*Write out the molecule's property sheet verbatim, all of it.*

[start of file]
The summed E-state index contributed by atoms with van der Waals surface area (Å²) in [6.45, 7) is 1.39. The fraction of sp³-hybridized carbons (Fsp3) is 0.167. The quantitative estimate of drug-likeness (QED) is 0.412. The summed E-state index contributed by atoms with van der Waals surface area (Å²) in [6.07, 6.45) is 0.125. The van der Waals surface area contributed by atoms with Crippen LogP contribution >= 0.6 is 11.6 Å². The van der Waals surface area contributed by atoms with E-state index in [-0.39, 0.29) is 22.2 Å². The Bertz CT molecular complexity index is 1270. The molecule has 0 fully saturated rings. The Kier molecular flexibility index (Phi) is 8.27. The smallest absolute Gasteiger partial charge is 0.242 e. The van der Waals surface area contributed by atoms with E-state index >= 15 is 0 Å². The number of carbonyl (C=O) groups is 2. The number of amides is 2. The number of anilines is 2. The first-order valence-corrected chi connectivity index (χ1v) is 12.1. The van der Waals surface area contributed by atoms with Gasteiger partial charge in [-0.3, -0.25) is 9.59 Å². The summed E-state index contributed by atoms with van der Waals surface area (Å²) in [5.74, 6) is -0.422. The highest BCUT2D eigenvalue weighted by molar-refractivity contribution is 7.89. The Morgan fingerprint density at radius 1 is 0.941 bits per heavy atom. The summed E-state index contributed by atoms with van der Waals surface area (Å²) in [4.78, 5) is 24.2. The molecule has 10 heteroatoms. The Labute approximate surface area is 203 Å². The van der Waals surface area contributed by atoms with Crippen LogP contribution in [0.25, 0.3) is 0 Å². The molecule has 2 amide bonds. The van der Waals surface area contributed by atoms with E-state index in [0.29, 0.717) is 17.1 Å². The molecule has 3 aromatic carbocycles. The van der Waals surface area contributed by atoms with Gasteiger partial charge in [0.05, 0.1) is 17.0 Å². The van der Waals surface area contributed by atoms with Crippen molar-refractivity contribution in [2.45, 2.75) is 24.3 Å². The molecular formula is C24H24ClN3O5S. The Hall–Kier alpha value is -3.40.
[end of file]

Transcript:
The summed E-state index contributed by atoms with van der Waals surface area (Å²) in [6.45, 7) is 1.39. The fraction of sp³-hybridized carbons (Fsp3) is 0.167. The quantitative estimate of drug-likeness (QED) is 0.412. The summed E-state index contributed by atoms with van der Waals surface area (Å²) in [6.07, 6.45) is 0.125. The van der Waals surface area contributed by atoms with Crippen LogP contribution >= 0.6 is 11.6 Å². The van der Waals surface area contributed by atoms with E-state index in [-0.39, 0.29) is 22.2 Å². The Bertz CT molecular complexity index is 1270. The molecule has 0 fully saturated rings. The Kier molecular flexibility index (Phi) is 8.27. The smallest absolute Gasteiger partial charge is 0.242 e. The van der Waals surface area contributed by atoms with E-state index >= 15 is 0 Å². The number of carbonyl (C=O) groups is 2. The number of amides is 2. The number of anilines is 2. The first-order valence-corrected chi connectivity index (χ1v) is 12.1. The van der Waals surface area contributed by atoms with Gasteiger partial charge in [-0.3, -0.25) is 9.59 Å². The summed E-state index contributed by atoms with van der Waals surface area (Å²) in [5.74, 6) is -0.422. The highest BCUT2D eigenvalue weighted by molar-refractivity contribution is 7.89. The Morgan fingerprint density at radius 1 is 0.941 bits per heavy atom. The summed E-state index contributed by atoms with van der Waals surface area (Å²) in [4.78, 5) is 24.2. The molecule has 10 heteroatoms. The Labute approximate surface area is 203 Å². The van der Waals surface area contributed by atoms with Crippen LogP contribution in [0.25, 0.3) is 0 Å². The molecule has 2 amide bonds. The van der Waals surface area contributed by atoms with E-state index in [0.29, 0.717) is 17.1 Å². The molecule has 3 aromatic carbocycles. The van der Waals surface area contributed by atoms with Gasteiger partial charge in [0.05, 0.1) is 17.0 Å². The van der Waals surface area contributed by atoms with Crippen molar-refractivity contribution in [2.45, 2.75) is 24.3 Å². The molecular formula is C24H24ClN3O5S. The Hall–Kier alpha value is -3.40.